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Thomaz Whitford

First, Thomaz Whitford wanted to be a baseball player. Then basketball took center stage. Then football became the future, even if it required a detour.

The dream changed along the way, but Whitford’s willingness to work for it did not.

The former Narragansett High School standout signed a national letter of intent last week to play football at New Mexico State of the Division I Football Bowl Subdivision, college football’s highest level.

“It was a dream come true,” Whitford said. “It was just like, wow, you can really do this as long as you put the time and effort in. You can work to achieve something.”

Whitford spent the last two years doing just that in the junior-college ranks at Monroe College, outside New York City. He took a redshirt season in 2018, then played in six games last season as a tight end. This year’s fall season was canceled due to the coronavirus pandemic, but Whitford put enough on film last year to get noticed by the Aggies. They made a scholarship offer in September, and Whitford verbally committed in October before making it official during football’s early signing period last week.

It was a moment years in the making. The goal has been in his sights for a long time, but there were forks in the road.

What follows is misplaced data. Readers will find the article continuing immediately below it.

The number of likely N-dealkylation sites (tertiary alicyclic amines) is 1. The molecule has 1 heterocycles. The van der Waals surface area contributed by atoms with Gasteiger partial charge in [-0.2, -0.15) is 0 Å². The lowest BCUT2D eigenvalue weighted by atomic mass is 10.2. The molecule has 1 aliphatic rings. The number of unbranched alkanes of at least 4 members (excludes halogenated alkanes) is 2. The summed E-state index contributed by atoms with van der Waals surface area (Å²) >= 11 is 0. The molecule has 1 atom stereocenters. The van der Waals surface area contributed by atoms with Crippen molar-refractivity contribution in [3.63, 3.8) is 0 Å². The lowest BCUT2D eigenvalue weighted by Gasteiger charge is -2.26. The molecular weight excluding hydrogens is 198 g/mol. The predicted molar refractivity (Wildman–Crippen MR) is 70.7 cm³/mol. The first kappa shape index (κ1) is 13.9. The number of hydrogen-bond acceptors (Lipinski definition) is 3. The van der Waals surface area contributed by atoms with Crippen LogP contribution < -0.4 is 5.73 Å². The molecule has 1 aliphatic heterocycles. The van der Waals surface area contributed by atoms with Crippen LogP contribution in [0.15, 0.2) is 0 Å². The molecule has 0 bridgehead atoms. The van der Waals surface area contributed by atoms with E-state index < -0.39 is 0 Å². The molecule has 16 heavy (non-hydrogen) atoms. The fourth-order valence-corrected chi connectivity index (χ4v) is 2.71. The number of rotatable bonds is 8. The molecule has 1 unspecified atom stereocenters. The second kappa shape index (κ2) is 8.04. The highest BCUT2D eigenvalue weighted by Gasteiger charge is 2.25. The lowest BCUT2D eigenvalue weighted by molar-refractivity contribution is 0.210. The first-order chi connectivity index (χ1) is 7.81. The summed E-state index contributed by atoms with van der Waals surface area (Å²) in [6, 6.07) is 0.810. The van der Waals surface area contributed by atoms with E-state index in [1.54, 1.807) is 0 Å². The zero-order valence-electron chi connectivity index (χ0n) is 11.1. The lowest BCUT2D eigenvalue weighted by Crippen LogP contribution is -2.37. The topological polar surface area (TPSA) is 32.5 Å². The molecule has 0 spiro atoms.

“I was probably 6 years old and I started playing Little League baseball. I remember saying, ‘I want to be a baseball player,’” Whitford said. “I started playing football after that, then basketball. I didn’t really know where I wanted to be or what sport I wanted to play. After a while, I wasn’t liking baseball as much. I started playing basketball and I felt like I got good at it fairly quickly. That was when I basically said, ‘I want to be a Division I athlete,’ but I didn’t know if I wanted to do football or basketball.”

His success at Narragansett High School made the choice harder.

Whitford was a key player on both sides of the ball for the Mariner football team from the time he was a freshman. He helped lead the program to a resurgent season in 2017 that culminated in a trip to the semifinals. His 6-foot-4 frame made him a unique weapon in Rhode Island Division III high school football, cornerbacks unable to match up when he played wide receiver and linemen having trouble blocking him off the edge.

On the basketball court, his exploits were even more visible. He was a key part of two championship teams, and he joined the school’s 1,000-point club as a senior. Few teams had an answer in the post for his bruising style.

At graduation, he still wasn’t sure where he was headed next. He had basketball options, but Division II or Division III were his likely landing spot. Six-foot-4 big men can dominate high school basketball, but Division I basketball has 6-foot-4 guards, not big men.

Football emerged as Whitford’s best chance of making his dream a reality, and he saw Monroe as the entry point.

“I focused on basketball a lot more than the other sports, but I still loved football and played all four years,” Whitford said. “I felt I had a better opportunity to play Division I – which was my dream, my goal – in football. I took the JUCO route because I felt that would help develop me and put me in the position to go Division I.”

In his redshirt year, Whitford added strength and learned a new position. He had modest numbers in his debut season – four catches for 26 yards – but his blocking helped power a successful offense that lit up the scoreboard, averaging 50 points per game. He also punted for the Mustangs.